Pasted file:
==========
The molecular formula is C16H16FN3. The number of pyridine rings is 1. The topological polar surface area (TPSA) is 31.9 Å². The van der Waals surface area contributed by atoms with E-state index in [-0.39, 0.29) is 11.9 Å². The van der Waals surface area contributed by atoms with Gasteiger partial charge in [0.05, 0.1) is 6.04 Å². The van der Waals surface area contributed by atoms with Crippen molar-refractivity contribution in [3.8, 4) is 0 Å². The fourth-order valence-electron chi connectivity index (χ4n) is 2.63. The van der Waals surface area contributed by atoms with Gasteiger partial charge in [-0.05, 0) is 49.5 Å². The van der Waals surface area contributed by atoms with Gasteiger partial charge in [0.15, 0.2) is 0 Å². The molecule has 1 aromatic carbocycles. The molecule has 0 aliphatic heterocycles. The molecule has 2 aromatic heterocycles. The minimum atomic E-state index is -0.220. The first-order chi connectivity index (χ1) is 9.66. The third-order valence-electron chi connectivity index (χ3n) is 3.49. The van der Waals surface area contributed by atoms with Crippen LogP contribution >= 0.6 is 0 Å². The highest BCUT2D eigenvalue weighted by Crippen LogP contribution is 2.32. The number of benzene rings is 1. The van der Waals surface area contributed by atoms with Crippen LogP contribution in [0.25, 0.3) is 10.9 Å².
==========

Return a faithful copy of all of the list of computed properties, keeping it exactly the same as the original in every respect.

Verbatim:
The molecular formula is C16H16FN3. The number of pyridine rings is 1. The topological polar surface area (TPSA) is 31.9 Å². The van der Waals surface area contributed by atoms with E-state index in [-0.39, 0.29) is 11.9 Å². The van der Waals surface area contributed by atoms with Gasteiger partial charge in [0.05, 0.1) is 6.04 Å². The van der Waals surface area contributed by atoms with Crippen molar-refractivity contribution in [3.8, 4) is 0 Å². The fourth-order valence-electron chi connectivity index (χ4n) is 2.63. The van der Waals surface area contributed by atoms with Gasteiger partial charge in [-0.05, 0) is 49.5 Å². The van der Waals surface area contributed by atoms with Gasteiger partial charge in [0.15, 0.2) is 0 Å². The molecule has 1 aromatic carbocycles. The molecule has 0 aliphatic heterocycles. The molecule has 2 aromatic heterocycles. The minimum atomic E-state index is -0.220. The first-order chi connectivity index (χ1) is 9.66. The third-order valence-electron chi connectivity index (χ3n) is 3.49. The van der Waals surface area contributed by atoms with Crippen LogP contribution >= 0.6 is 0 Å². The highest BCUT2D eigenvalue weighted by Crippen LogP contribution is 2.32. The number of benzene rings is 1. The van der Waals surface area contributed by atoms with Crippen LogP contribution in [0.25, 0.3) is 10.9 Å².